The skies roared with the sounds of U.S. Air Force F-16 Fighting Falcons. Sounds that are not usually heard in a small mountain community in South America.
Far from home and familiar territory, airmen from all over the United States journeyed to Colombia and transformed a contingency location to conduct theater training as well as joint, coalition, and partnered missions during the course of a major international exercise.Airmen and pilots assigned to the 474th Expeditionary Operations Support Squadron (EOSS) and 79th Expeditionary Fighter Squadron (EFS) respectively, dedicated themselves to techniques, tactics, and procedures to strengthen the longstanding partnership between Colombia and the United States during Exercise Relámpago VI at the 5th Aerial Combat Command (CACOM 5, in Spanish) in Rionegro, Colombia, throughout the month of July.
“The culture of the Colombian people is much like ours,” said U.S. Air Force Major General Barry R. Cornish, U.S. Air Forces Southern/12th Air Force (AFSOUTH) commander. “They have a strong sense of values, national security, democracy, and freedom. The Colombian people have always been great friends to the American people, and we are strongly committed to continuing that.”
During Relámpago VI, the established NATO partnership between Colombia and the United States allows for combat-ready pilots to integrate training and flying missions on multiple airframes.
“We’ll be practicing close air tactics, fighter fundamentals, and advanced tactics,” said U.S. Air Force Lieutenant Colonel William McDowell, 79th EFS and 474th EOSS commander. “We’re going to push the limits to see that both of our air forces and our talented pilots hone their skills to be that much betterying conducted during Relámpago VI includes cooperative training on basic fighter maneuvering and air combat maneuvering, but the exercise mirrors powerful real-world implications in maintaining regional security with training sorties focused on developing defensive counter air tactics and large force exercises.
“Relámpago VI will essentially be replicating certain threats,” said U.S. Air Force Captain Jack Corriere, 79th EFS pilot. “Ultimately as a pilot our objective is to be able to conduct missions as partner nations in NATO, and when we are called upon we can operate together and be confident in that.”
For the Colombian Air Force, this opportunity has allowed for more interaction with partners who are experienced fighter pilots, having flown in a multitude of engagements and global theaters.
“As pilots, and as friends, we’ve strengthened our interoperability,” said Colombian Air Force Major Oscar Ramos, 111th Fighter Squadron commander. “They have real combat experience and that has helped us to improve and be more lethal.”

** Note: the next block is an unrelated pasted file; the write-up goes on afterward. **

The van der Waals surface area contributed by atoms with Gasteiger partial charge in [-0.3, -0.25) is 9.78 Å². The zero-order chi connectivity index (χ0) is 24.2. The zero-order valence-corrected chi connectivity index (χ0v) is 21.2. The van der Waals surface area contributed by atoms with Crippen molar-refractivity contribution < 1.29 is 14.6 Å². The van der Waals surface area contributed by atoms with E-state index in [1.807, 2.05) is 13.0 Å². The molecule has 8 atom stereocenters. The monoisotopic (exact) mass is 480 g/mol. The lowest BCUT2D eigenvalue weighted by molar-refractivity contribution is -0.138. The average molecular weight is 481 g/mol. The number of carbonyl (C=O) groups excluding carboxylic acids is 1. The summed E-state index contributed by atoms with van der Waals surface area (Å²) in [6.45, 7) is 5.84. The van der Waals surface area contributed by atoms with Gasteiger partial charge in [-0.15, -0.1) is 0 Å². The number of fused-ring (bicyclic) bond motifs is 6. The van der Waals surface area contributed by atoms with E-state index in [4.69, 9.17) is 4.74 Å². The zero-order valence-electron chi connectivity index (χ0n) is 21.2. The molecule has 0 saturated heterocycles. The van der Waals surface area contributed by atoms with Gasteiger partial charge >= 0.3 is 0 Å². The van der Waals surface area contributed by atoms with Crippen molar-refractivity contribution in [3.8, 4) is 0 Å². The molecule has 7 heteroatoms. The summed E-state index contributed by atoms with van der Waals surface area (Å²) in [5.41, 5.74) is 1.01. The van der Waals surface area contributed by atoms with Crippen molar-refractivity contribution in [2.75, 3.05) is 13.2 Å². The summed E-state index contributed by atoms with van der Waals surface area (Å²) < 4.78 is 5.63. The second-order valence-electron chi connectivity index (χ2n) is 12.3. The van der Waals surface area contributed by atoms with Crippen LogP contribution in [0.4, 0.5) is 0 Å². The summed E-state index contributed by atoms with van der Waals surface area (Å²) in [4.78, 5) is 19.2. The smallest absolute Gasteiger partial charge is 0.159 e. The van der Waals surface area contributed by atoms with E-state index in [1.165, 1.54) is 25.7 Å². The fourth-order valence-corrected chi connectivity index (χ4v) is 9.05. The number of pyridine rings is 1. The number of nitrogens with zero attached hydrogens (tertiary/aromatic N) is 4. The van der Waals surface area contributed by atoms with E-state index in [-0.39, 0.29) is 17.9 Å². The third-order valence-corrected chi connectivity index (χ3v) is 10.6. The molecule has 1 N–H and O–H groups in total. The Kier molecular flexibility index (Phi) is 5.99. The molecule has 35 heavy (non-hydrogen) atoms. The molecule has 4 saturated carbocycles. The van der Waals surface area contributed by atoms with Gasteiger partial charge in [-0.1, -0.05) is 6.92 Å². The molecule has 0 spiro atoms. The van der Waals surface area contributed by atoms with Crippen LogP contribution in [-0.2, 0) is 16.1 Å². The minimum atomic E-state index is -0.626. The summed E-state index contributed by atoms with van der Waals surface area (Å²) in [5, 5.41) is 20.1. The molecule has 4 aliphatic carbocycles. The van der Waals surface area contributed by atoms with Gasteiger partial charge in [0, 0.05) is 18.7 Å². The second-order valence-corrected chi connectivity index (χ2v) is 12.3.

The exercise presented challenges to the newly assembled 79th EFS and 474th EOSS airmen who made necessary modifications with regards to respecting and embracing the terrain, language, and customs from operating in a foreign country.
“We do things differently, but we strive for the same tactics and it’s been a learning process training with pilots from a different nation,” said Capt. Corriere. “Ultimately we share the same values and goals and due to that fact, we’ve been able to train here efficiently and get the mission done.”
The ongoing learning process led to opportunities for the 474th EOSS to derive strategy and implement previous home station training to conduct successful logistics operations working in tandem with Colombian partners.
The logistics operations began with working alongside airfield management officials at José María Córdova International Airport, which hosts a shared runway for military and civilian aircraft. 474th EOSS airmen installed a mobile aircraft arresting system and transformed a small area of CACOM 5 to be able to prepare, launch, and recover combat training sorties of both the U.S. Air Force F-16 and the Colombian Air Force KFIR.
“The practice we receive packing up all of our equipment, scheduling the airlift flights, landing at a strange new base for us, setting up our facilities and then flying missions rapidly are all skills we need in combat,” said U.S. Air Force Colonel Lawrence T. Sullivan, 20th Fighter Wing commander, after visiting the team during Relámpago VI.
During the month-long exercise, the commitment to mutually beneficial cooperation with Colombia and its citizens echoes enduring promises between partners and will allow for a valuable and memorable experience for both forces.
“There will be a lot of strategic and operational outcomes from this amazing event,” said Lt. Col. McDowell. “But what I’m most looking forward to seeing is that glow and pride from our airmen knowing they are part of something special and that they both contributed and benefited from its success. You can’t say it, you have to see it, that symbol of the way someone carries themselves that says, ‘mission accomplished.’